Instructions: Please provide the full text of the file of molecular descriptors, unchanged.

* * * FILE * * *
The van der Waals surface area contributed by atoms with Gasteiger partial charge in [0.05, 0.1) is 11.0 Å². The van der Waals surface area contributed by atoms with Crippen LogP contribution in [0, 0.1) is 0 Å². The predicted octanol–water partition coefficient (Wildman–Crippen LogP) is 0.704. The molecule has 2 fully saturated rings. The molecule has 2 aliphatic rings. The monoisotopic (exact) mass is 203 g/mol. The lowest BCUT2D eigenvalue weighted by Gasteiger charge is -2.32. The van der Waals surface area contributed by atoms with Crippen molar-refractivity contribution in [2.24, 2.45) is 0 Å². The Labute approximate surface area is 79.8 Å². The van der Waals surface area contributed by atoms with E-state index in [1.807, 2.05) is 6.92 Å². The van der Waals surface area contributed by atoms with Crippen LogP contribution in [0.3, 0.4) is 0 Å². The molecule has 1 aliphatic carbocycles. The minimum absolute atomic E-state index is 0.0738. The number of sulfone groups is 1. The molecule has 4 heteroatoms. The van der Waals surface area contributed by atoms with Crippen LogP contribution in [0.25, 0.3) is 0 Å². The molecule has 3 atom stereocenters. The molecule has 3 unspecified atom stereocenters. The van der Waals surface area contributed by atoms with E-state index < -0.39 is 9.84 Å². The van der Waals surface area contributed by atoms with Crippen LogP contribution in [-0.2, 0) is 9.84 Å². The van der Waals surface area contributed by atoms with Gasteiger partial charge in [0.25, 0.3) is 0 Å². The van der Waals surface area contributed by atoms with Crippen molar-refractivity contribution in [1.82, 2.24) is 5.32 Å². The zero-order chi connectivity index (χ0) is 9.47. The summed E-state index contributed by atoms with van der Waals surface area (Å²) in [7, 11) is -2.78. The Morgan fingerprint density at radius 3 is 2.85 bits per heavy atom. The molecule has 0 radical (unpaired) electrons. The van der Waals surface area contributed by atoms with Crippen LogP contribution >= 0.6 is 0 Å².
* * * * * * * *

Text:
The van der Waals surface area contributed by atoms with Gasteiger partial charge in [0.05, 0.1) is 11.0 Å². The van der Waals surface area contributed by atoms with Crippen LogP contribution in [0, 0.1) is 0 Å². The predicted octanol–water partition coefficient (Wildman–Crippen LogP) is 0.704. The molecule has 2 fully saturated rings. The molecule has 2 aliphatic rings. The monoisotopic (exact) mass is 203 g/mol. The lowest BCUT2D eigenvalue weighted by Gasteiger charge is -2.32. The van der Waals surface area contributed by atoms with Crippen molar-refractivity contribution in [2.24, 2.45) is 0 Å². The Labute approximate surface area is 79.8 Å². The van der Waals surface area contributed by atoms with E-state index in [1.807, 2.05) is 6.92 Å². The van der Waals surface area contributed by atoms with Crippen LogP contribution in [0.3, 0.4) is 0 Å². The molecule has 1 aliphatic carbocycles. The minimum absolute atomic E-state index is 0.0738. The number of sulfone groups is 1. The molecule has 4 heteroatoms. The van der Waals surface area contributed by atoms with Crippen LogP contribution in [0.25, 0.3) is 0 Å². The molecule has 3 atom stereocenters. The molecule has 3 unspecified atom stereocenters. The van der Waals surface area contributed by atoms with E-state index < -0.39 is 9.84 Å². The van der Waals surface area contributed by atoms with Crippen LogP contribution in [-0.2, 0) is 9.84 Å². The van der Waals surface area contributed by atoms with Gasteiger partial charge in [0.25, 0.3) is 0 Å². The van der Waals surface area contributed by atoms with Crippen molar-refractivity contribution in [1.82, 2.24) is 5.32 Å². The zero-order chi connectivity index (χ0) is 9.47. The summed E-state index contributed by atoms with van der Waals surface area (Å²) in [7, 11) is -2.78. The Morgan fingerprint density at radius 3 is 2.85 bits per heavy atom. The molecule has 0 radical (unpaired) electrons. The van der Waals surface area contributed by atoms with Crippen LogP contribution >= 0.6 is 0 Å².